But you made something authentic and people can relate. It does both.

Yeah, but I feel like that’s what I’m saying about Szabó. I can relate due to the concrete truth of the things that he included in the film.

Right, but there are a lot of people who actually know what it’s like to have a mother in the late ’70s.

Yeah. You don’t have to be late ’70s. Just any mom.

Right. For me, it would be the ’80s. But it all felt familiar.

I feel like even all the characters are trying to figure out who they are. That’s completely a very common issue. Or trying to be like a little bit more free, a little bit more themselves, and finding themselves in relationships with these other people. That’s so common. So maybe I am sort of gravitating towards very common experiences.

The other thing that really bugs me in a movie is bad exposition. You pretty much skip most of the normal exposition, but we still figure out what the relationships are.

Yeah. I mean, again, those are the kind of movies I like, so I’m just sort of like copying the things that I adore. I have such pretentious film references today, but like [Ermanno] Olmi.

Throw in one Vin Diesel movie to balance it out.

That’s hard. Animal House, let’s just go with that. But Olmi’s Fidanzati, you know? Like the way that narrative gets put together, it’s like a mystery, and slowly you learn the world. I just find that really exciting and kind of more of a gift to the viewer, like more fun for the viewer, and just more real.

You wrote and directed a movie about women. Do you talk to your wife? Do you talk to other women about that?

Well, I really was brought up in a matriarchy. Like I have my mom, who was a very strong person, who really was the one I was connected with. I have two older sisters, who are like 10 and 7 years older, who lived very wild ’70s lives and shared them with me – told me all their problems and told me a lot of stuff. So I had a lot of access to female-ness. And then my dad is an in-the-closet gay man, who’s really sweet and gentle, but is not very psychically present in the house. And there was no Oedipal business in my house. My dad was like, “Please, be Mom’s husband, because I can’t really be it.” So I’m the only straight guy in this house that’s very much led by women and they taught me everything, just like in the movie. They taught me how to be me. And they were my best friends and they were the people who tried in my life. So, for me, it’s easier to write women than it is to write men, actually, in a way. Because I just have more interface with them. And guys have been always more tricky for me. I’m a straight guy, but my emotions and the kind of stuff I’m interested in, it’s like I’m not straight. So I’m a sort of weird figure when I’m writing a masculine guy. It’s always like, “Is that a guy? Or what is that?” You know?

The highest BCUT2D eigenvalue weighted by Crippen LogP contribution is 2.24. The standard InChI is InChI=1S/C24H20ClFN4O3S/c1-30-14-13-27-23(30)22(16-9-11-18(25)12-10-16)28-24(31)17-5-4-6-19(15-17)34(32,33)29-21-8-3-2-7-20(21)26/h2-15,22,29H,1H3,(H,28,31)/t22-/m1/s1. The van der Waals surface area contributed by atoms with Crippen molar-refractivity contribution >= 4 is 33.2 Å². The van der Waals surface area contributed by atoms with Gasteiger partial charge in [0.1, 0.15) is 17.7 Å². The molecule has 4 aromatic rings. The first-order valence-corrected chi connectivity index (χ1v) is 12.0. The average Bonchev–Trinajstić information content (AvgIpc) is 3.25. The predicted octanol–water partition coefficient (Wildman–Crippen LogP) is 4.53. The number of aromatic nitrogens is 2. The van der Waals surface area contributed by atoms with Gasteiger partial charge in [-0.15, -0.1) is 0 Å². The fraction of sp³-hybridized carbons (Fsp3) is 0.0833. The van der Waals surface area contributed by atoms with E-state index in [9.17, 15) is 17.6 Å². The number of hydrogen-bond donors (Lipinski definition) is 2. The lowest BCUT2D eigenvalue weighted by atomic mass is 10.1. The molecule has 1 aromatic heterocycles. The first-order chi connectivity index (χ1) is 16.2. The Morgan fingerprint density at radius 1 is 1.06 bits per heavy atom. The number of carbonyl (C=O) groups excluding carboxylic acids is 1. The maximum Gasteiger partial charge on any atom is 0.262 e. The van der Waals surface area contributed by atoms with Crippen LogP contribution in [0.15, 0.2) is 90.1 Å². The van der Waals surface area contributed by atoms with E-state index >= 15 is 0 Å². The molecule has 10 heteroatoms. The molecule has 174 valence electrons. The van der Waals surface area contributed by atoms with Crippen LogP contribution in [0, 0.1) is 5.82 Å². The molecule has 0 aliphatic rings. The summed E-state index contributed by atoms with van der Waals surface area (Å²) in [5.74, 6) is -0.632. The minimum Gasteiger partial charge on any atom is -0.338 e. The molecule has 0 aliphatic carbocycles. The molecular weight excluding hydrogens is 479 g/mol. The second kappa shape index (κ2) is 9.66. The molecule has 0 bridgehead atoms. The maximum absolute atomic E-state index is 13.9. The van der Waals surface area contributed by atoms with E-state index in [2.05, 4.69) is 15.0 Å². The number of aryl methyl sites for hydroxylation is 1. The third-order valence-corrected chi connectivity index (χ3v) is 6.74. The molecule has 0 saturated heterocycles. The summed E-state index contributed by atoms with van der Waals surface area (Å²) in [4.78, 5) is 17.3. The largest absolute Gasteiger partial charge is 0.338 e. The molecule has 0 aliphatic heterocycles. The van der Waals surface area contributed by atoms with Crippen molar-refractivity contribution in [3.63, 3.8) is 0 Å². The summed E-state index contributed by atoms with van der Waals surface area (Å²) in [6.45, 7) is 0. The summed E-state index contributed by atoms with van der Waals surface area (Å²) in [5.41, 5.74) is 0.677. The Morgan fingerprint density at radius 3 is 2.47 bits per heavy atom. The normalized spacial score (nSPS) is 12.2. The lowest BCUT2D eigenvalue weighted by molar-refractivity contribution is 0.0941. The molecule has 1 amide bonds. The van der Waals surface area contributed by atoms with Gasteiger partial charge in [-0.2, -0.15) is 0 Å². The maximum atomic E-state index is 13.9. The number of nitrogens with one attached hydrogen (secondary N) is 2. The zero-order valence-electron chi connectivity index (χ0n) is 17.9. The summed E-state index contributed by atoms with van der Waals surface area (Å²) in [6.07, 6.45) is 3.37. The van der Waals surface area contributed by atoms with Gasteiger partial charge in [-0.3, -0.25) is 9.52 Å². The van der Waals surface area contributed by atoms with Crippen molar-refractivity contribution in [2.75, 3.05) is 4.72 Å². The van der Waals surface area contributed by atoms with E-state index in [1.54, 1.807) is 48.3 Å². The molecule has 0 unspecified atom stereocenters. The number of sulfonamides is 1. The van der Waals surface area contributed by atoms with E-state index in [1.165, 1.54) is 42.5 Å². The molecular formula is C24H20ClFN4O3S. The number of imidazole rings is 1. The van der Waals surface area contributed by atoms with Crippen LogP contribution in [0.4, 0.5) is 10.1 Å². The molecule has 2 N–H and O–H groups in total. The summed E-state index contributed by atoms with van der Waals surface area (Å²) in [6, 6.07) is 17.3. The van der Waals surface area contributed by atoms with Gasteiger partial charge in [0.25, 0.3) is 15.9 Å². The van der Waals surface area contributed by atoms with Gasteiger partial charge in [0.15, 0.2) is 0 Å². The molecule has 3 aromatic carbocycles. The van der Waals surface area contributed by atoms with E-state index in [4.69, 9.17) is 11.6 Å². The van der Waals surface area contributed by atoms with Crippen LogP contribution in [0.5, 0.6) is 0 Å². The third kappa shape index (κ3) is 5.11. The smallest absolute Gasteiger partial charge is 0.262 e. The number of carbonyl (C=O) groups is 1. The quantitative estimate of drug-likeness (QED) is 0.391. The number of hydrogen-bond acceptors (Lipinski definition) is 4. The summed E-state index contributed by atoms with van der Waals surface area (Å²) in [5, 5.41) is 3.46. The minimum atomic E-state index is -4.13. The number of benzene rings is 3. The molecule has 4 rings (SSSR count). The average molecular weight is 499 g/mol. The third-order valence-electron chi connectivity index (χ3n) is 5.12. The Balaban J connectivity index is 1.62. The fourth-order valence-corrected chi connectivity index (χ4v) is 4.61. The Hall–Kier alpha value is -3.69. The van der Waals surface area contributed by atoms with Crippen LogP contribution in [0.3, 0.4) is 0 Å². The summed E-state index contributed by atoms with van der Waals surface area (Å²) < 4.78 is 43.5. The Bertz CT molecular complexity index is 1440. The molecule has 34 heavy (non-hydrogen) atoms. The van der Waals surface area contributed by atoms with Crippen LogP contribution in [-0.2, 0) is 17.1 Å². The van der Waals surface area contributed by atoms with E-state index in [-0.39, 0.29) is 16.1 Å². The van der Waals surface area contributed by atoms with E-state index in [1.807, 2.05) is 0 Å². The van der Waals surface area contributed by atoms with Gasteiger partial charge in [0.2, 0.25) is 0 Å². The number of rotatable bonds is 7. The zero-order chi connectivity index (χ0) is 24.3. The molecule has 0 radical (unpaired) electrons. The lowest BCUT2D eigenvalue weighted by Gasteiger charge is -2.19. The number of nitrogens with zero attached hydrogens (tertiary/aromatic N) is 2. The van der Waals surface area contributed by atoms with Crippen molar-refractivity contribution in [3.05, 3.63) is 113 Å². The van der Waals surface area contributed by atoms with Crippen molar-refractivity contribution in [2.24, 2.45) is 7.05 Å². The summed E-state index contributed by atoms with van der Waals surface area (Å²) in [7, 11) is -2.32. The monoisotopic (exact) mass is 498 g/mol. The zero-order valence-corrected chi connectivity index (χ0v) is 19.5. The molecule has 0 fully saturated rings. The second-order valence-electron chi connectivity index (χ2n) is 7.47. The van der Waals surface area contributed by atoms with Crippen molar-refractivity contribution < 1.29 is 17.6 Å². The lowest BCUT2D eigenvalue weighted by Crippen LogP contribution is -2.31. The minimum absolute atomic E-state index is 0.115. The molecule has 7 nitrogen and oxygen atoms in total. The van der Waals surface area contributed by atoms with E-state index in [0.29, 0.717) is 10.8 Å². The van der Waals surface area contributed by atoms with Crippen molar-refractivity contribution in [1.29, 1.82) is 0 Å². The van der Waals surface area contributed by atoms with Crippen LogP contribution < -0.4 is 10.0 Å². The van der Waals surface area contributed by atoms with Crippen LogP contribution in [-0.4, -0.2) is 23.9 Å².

So you would have trouble writing a Vin Diesel character?

Totally. Big time. Yeah, I’d be called a pansy and kicked out of that movie quick, you know?

So you’re not doing Fast and Furious 9.

I don’t see that happening.

Did your mom have a “My mom found my Black Flag album” moment like that? Because that was great.

So I was in this bad punk band, and she’d let us practice in the house. And we were horrible and loud. And she would come to our shows and dress up for the show. And skating, too – she took me to all my contests in L.A., learned the names of tricks. And she was a pilot, so she loved skating for the flight involved in it. And she was very unusual. She didn’t do anything normally feminine. Just imagine sort of Amelia Earhart and Humphrey Bogart as your mother. That’s kind of her. So she would definitely come to shows. She didn’t do that dancing. I made all that stuff up. But the seed of it was how my mom would take these apparently very strange and very new things – punk rock in the late ’70s and skateboarding – and take them very seriously. Like, this is what my son loves, so I’m going to try to understand it.

That’s a great story. Not many moms are like that.

Yeah, not at all. And she was super cool that way and that’s probably why I made a movie about her, because she gave me that gift.

Annette Bening’s narration of the future is an amazing scene. I was struck by the part about punk dying, then replaced by fears of nuclear war in the ’80s, then that being replaced by fears of drowning by the melting arctic. The ’80s part reminded me of The Day After being on television…

Yeah, remember that?

Oh yeah. I thought I was going to die in a nuclear war. Anyway, I thought that part of the movie was very unique.

That’s kind of my favorite part of the movie, too. And then she talks about her death and putting money into the Bank of Montecito in gold coins and all that stuff. That’s totally true. My mom did all that stuff.

But it’s not just here’s what happens in the future to the characters. It’s also here’s what’s going to happen to the world.

That just kind of leaped out of me one day in the middle of the whole thing when I was sort of struggling. And as soon as I did that, it was one of the times where I felt like, okay, maybe I’ll pull this off. But it does come from something. It’s Unbearable Lightness of Being, the book. It talks about the death of the character long before the end of the book. You’re trying to, in this case, ever deepen the portrait of the person and the person in history, but by any means necessary. And there’s sort of like a kinetic, fun energy to using different modes or breaking those rules. And it’s always a good sign when it’s like, I fucking cannot defend this to the film teacher in my head. There’s no way to justify this! Her saying all that! It’s so unjustifiable. I could just see the raised eyebrow of the film teacher – and therefore, a very good idea.